Hungry for Boston

I'm in Boston this weekend and instead of checking out the Freedom Trail, Harvard Square or other sceneries, what do I do? Eat, of course. Lots of eating.

Clam chowder, lobster, ice cream, Italian fare and sushi? That's only the start. So far I've eaten some great Italian food. One of the first stops was at nebo, located in the North End neighborhood of Boston. The area is known for its long history of Italian immigrant families and more importantly, to me, some of the top Italian fare in the United States.

At nebo, sisters Carla and Christine Pallota are almost always there running the front and back of the house. My friend and I devoured this cream-filled mozzarella drizzled with a balsamic fig glaze served with prosciutto atop some garlic-grilled bread. We also couldn't stop scarfing down a tagliatelle with seared sea scallops. But even more than the good food, I noticed how much the sisters interacted with customers. They said "thank you" and "good bye" to all customers individually. Can you imagine Jean-Georges or Bobby Flay doing that? What the Pallota sisters showed me was that there are still chefs and restaurateurs who are deeply passionate about their food and business. It's a refreshing sight.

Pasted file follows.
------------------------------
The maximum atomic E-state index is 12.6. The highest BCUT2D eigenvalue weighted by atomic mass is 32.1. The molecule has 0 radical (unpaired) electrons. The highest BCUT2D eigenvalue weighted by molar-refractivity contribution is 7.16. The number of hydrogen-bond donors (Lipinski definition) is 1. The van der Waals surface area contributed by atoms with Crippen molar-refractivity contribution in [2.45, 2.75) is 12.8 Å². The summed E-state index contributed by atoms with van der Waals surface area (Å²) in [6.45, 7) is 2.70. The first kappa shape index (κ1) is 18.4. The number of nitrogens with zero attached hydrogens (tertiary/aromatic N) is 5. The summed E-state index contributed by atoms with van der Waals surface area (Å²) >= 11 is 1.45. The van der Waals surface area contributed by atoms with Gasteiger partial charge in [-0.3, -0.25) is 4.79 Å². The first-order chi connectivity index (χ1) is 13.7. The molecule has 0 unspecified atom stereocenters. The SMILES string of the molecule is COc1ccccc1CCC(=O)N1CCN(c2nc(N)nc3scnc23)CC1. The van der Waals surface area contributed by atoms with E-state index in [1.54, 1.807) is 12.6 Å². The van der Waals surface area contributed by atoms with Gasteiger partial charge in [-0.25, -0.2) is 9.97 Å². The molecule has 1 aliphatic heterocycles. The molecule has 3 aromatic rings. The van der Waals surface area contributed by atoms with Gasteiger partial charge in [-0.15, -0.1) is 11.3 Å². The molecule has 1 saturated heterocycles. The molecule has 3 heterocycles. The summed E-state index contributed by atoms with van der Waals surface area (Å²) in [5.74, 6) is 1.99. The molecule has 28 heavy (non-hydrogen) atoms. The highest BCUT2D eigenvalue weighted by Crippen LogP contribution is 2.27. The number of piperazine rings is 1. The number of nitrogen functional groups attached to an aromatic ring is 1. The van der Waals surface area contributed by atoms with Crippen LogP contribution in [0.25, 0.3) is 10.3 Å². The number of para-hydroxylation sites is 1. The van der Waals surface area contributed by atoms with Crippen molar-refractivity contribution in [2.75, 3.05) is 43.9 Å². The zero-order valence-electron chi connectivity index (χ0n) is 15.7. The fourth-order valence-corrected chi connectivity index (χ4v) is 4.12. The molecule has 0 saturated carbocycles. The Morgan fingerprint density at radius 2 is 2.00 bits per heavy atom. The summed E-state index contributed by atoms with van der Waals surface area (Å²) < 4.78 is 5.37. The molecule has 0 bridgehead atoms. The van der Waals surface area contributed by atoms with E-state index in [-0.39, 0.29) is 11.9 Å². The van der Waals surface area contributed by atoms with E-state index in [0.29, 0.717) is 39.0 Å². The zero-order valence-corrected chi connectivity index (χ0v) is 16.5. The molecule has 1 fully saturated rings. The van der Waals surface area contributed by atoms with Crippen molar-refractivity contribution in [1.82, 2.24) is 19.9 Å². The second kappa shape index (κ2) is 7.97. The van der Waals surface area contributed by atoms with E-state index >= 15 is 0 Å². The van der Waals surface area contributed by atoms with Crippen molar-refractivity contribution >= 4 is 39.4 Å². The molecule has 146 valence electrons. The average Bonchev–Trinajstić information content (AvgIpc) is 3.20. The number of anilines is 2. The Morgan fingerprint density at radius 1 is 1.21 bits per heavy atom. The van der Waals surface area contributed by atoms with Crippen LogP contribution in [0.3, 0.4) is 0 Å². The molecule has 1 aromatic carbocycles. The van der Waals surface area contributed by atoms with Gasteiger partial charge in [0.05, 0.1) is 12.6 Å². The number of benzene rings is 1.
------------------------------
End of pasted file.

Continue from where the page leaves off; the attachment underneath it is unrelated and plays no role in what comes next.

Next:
The eating is done, however. I still have a few days left here. At one seafood eatery, I inspected a bowl of clam chowder before sniffing the aroma of fresh-shucked clams swimming in a hot bath of broth and heavy cream. I haven't eaten clam chowder often but if every bite was like this one I sampled, I could be an addict. This was followed by sampling lobster, shrimp and crab tacos. It's remarkable when the seafood tastes fresh (and as we learned in school, we can tell this by the taste, smell and texture of the items).

I think going to culinary school has helped me appreciate good food even more. When a chef does it right, you don't care where you're at. You just know you're happy to be eating.

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            • Program areas include Culinary Arts, Culinary Management, and more
            • Students are taught cooking styles from around the globe, including Classical European, Asian, and Latin cuisine
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